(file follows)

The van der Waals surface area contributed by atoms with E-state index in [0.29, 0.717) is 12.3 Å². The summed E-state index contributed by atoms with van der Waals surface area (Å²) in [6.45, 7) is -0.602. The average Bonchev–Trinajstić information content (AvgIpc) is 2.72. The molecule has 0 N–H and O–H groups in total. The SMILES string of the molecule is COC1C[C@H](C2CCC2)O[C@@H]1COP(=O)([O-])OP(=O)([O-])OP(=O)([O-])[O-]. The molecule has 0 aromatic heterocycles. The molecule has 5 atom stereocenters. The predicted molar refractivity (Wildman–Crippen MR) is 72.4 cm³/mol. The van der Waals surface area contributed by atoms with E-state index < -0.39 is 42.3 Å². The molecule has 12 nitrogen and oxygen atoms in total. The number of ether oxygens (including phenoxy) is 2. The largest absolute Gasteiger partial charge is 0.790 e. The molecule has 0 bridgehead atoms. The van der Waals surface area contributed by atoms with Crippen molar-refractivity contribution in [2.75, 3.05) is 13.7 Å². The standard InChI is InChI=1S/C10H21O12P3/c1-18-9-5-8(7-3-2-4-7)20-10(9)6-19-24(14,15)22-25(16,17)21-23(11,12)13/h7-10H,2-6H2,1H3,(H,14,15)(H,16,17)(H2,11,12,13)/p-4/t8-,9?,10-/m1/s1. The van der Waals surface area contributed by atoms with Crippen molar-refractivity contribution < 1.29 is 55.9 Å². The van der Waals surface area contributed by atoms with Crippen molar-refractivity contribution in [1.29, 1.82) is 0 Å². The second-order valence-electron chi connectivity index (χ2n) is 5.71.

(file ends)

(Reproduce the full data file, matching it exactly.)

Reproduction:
The van der Waals surface area contributed by atoms with E-state index in [0.29, 0.717) is 12.3 Å². The summed E-state index contributed by atoms with van der Waals surface area (Å²) in [6.45, 7) is -0.602. The average Bonchev–Trinajstić information content (AvgIpc) is 2.72. The molecule has 0 N–H and O–H groups in total. The SMILES string of the molecule is COC1C[C@H](C2CCC2)O[C@@H]1COP(=O)([O-])OP(=O)([O-])OP(=O)([O-])[O-]. The molecule has 0 aromatic heterocycles. The molecule has 5 atom stereocenters. The predicted molar refractivity (Wildman–Crippen MR) is 72.4 cm³/mol. The van der Waals surface area contributed by atoms with E-state index < -0.39 is 42.3 Å². The molecule has 12 nitrogen and oxygen atoms in total. The number of ether oxygens (including phenoxy) is 2. The largest absolute Gasteiger partial charge is 0.790 e. The molecule has 0 bridgehead atoms. The van der Waals surface area contributed by atoms with Crippen molar-refractivity contribution in [2.75, 3.05) is 13.7 Å². The standard InChI is InChI=1S/C10H21O12P3/c1-18-9-5-8(7-3-2-4-7)20-10(9)6-19-24(14,15)22-25(16,17)21-23(11,12)13/h7-10H,2-6H2,1H3,(H,14,15)(H,16,17)(H2,11,12,13)/p-4/t8-,9?,10-/m1/s1. The van der Waals surface area contributed by atoms with Crippen molar-refractivity contribution < 1.29 is 55.9 Å². The van der Waals surface area contributed by atoms with Crippen molar-refractivity contribution in [1.29, 1.82) is 0 Å². The second-order valence-electron chi connectivity index (χ2n) is 5.71.